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Bertram Yacht

BUILDER: Bertram Yacht, Miami. Phone: (305) 633-8011.

LINE: nine models of deep-vee sportfishing boats from 36 to 67 feet, and ranging from around $428,400 to $3.75 million



BEST KNOWN FOR: rugged, seaworthy sportfishing boats

WHAT’S GOOD ABOUT BUILDING BOATS IN FLORIDA: “Our multicultural work force, many of whom are third generation from the original crew of predominantly Cuban immigrants, has a high degree of craftsmanship with strong roots in the region and in building Bertrams.”

THE FLIP SIDE: “The challenge is finding the new talent for boatbuilding. The same people who can be carpenters for Bertram can be carpenters at some South Florida high-rise.”

Few boatbuilders have the brand recognition — and reputation for open-water ride — of Bertram. And few boatbuilders are launched with such a splash. The 1960 Miami-to-Nassau powerboat race was won by a dark horse, a 30-foot wooden prototype designed by C. Raymond Hunt for Miami yacht broker Dick Bertram and named Moppie after Bertram’s wife. The sterndrive boat’s deep-vee hull with constant 24-degree deadrise cut through the 8-plus-foot sea kicked up by a steady 30-knot wind, and Bertram won the 172-mile race by two hours. (The rest of the fleet either quit or turned back and finished the next day.) The hull design was a radical departure from the displacement and flat-bottomed planing hulls of the time, altering the course of recreational powerboating.

The hull was turned into a plug, and the fiberglass Bertram 31 was launched along with the company the following year. “What started with the deep-vee pioneered by Dick Bertram is carried through today,” says Joe Bubenzer. “What we have done is add luxury and plush materials to complement the best open-water ride in sportfishing.”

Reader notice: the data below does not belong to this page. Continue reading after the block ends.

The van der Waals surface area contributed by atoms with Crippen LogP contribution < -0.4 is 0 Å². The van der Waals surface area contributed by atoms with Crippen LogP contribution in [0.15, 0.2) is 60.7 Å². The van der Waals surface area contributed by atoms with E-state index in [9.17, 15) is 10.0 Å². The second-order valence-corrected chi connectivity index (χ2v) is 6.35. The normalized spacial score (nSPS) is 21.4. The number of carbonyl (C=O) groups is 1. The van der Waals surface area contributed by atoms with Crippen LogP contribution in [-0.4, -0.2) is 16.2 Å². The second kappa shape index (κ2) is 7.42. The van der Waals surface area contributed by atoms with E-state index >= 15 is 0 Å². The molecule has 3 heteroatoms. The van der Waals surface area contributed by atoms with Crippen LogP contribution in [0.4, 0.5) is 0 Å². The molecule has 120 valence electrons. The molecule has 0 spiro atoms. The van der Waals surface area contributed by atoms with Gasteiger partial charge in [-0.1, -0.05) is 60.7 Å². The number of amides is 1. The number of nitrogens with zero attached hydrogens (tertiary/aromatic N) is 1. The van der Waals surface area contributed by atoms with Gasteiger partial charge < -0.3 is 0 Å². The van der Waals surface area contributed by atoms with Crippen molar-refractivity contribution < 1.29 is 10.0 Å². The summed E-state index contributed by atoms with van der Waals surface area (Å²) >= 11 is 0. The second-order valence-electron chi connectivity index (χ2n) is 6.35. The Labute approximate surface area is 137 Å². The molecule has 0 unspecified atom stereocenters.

After a vigorous 25-year run, Bertram nearly sank during the recession of the late 1980s and filed for Chapter 11 bankruptcy protection in 1992. A slow comeback began with a management team led by Carl Herndon (now of Jupiter Marine) and continued by Bubenzer since 2002. Since then Bertram has tripled its sales revenue and doubled its work force. (Bertram is owned by the Ferretti Group, which purchased the company in 1998.)

After several years of launching one new model each year, 2007 will begin a four-year plan to introduce two boats a year. A new flagship is in the works, though the company’s new 360 — the first open boat Bertram has offered in several years — proves the builder’s commitment to the smaller end of its line, Bubenzer says.

“Bertram has always been known for building very durable boats, in many cases an overbuilt design,” he says. “The point was always that they be ready to take any rough weather and seas.” And new technology aims to further improve the ride. The company is the only sportfishing builder, for example, licensed to install Mitsubishi’s Anti Rolling Gyro (ARG) vessel stabilization system, available in the 450 model and larger.

Bertrams are still built at the site of the original 1962 Miami plant. “We’re a dyed-in-the-wool South Florida company,” Bubenzer says. “Bertram has always had its largest market in Florida, so a lot of our boats are designed for fishing and cruising South Florida waters.”